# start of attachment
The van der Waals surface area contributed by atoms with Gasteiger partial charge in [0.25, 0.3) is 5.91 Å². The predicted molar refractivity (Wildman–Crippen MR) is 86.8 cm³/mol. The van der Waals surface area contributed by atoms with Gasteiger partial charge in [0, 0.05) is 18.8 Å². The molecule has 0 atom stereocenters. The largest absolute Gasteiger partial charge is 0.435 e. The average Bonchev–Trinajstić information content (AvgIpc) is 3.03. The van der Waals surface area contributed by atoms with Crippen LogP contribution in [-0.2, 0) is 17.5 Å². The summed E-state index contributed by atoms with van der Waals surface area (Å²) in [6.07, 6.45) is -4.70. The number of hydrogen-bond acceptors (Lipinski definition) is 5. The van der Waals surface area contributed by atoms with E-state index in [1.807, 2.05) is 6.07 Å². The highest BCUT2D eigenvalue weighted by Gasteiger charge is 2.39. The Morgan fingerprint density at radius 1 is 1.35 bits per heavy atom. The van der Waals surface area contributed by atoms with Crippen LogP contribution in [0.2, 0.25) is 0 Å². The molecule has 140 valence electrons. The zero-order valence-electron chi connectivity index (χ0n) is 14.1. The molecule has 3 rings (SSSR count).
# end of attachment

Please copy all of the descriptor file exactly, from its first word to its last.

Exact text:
The van der Waals surface area contributed by atoms with Gasteiger partial charge in [0.25, 0.3) is 5.91 Å². The predicted molar refractivity (Wildman–Crippen MR) is 86.8 cm³/mol. The van der Waals surface area contributed by atoms with Gasteiger partial charge in [0, 0.05) is 18.8 Å². The molecule has 0 atom stereocenters. The largest absolute Gasteiger partial charge is 0.435 e. The average Bonchev–Trinajstić information content (AvgIpc) is 3.03. The van der Waals surface area contributed by atoms with Crippen LogP contribution in [-0.2, 0) is 17.5 Å². The summed E-state index contributed by atoms with van der Waals surface area (Å²) in [6.07, 6.45) is -4.70. The number of hydrogen-bond acceptors (Lipinski definition) is 5. The van der Waals surface area contributed by atoms with E-state index in [1.807, 2.05) is 6.07 Å². The highest BCUT2D eigenvalue weighted by Gasteiger charge is 2.39. The Morgan fingerprint density at radius 1 is 1.35 bits per heavy atom. The van der Waals surface area contributed by atoms with Crippen LogP contribution in [0.2, 0.25) is 0 Å². The molecule has 140 valence electrons. The zero-order valence-electron chi connectivity index (χ0n) is 14.1. The molecule has 3 rings (SSSR count).